Ten things they didn’t tell you about large-scale battery manufacturing in Hungary

In Hungary, the production of batteries for electric cars was first provided by the government in Göd by supporting Samsung SDI’s giga-investment. Today, nearly 20 similar battery factories, owned by South Korean or Chinese companies, have been set up across the country. We’ve been covering the Göd investment for years, and our stories have now been followed by a summary video of the problems. We believe that the story of the Göd factory is a vet horse for all the serious problems that characterise the domestic battery industry – and that the government is hiding from the Hungarian people.

We have been following the industrialisation of Göd, a small town on the Danube, from the very beginning. Among other things, we wrote about how the Fidesz-led municipality colluded with the government to get EU funding for the investment and then hid the negative effects of the factory from the population.

In our stories, we have exposed how the authorities have assisted in fast-tracking the granting of permits for priority projects, ignoring environmental and safety concerns. We found out that the battery gigafactory, built in the immediate vicinity of residential buildings, could have operated for many months without fire protection equipment or disaster management permits.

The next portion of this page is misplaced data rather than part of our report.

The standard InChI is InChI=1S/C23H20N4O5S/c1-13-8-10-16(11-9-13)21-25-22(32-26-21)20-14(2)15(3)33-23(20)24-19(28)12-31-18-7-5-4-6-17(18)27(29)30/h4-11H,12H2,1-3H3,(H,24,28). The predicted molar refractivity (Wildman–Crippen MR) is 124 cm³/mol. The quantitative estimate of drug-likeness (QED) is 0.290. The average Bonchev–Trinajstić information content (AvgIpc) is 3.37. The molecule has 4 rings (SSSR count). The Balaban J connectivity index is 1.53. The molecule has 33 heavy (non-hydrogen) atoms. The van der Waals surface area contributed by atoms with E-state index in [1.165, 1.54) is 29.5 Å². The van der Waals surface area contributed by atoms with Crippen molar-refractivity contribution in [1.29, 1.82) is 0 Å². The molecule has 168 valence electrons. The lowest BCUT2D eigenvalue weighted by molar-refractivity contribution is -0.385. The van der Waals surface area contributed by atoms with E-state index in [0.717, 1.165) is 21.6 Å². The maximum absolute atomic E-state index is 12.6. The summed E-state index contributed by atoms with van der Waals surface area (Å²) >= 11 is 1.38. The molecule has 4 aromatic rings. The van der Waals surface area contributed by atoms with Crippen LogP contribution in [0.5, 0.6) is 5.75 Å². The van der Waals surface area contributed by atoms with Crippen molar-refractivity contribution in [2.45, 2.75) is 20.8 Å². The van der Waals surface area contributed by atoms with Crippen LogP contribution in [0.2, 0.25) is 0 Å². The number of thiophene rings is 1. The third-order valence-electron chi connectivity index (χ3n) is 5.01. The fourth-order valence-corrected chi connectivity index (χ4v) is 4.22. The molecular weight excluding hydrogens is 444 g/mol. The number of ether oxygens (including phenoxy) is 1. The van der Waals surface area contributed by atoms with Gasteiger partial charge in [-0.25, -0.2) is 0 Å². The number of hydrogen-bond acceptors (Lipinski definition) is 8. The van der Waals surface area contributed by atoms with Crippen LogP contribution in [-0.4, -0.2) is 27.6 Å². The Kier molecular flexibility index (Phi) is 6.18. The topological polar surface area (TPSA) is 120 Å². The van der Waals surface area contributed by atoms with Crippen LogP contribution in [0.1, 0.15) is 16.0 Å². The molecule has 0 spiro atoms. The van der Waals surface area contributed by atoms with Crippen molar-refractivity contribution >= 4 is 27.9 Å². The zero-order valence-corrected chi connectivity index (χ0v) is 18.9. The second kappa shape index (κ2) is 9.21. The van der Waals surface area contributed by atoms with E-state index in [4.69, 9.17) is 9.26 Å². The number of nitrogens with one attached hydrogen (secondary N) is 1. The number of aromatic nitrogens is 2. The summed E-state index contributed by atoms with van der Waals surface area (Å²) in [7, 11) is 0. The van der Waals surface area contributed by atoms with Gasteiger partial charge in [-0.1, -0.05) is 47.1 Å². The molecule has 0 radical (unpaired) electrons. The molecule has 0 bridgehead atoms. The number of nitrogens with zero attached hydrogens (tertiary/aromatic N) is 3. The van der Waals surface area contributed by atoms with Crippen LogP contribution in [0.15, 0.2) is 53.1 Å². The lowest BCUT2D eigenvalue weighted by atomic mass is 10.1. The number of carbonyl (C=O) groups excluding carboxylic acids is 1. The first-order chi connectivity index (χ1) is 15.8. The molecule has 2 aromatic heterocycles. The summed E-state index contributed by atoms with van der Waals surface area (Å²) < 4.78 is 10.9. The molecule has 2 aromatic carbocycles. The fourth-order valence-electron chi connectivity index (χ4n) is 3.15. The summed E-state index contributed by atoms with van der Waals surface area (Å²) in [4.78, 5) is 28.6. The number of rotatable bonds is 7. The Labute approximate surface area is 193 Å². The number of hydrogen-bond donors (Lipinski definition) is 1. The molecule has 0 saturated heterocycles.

Our writings also revealed that the company was putting its own workers at serious risk, leading to illness and even death.

We have now produced a video summarising the facts about the domestic battery industry that the government wishes to conceal – from the cover-up of pollution and disregard for safety standards, to the complete disenfranchisement of the public and local government, to the selling off of domestic natural resources.

The example of Göd suggests that there is no obstacle for the time being to the government’s efforts to turn Hungary into a “battery manufacturing powerhouse” and to support the arrival of new companies from the Far East. Even if this means destroying more Hungarian settlements, posing serious environmental risks and plundering Hungary’s water resources.

Text by Zsuzsa Bodnár – Video by Dénes Balogh, Jr. Ferenc Sebő. The Hungarian version of this video is available here.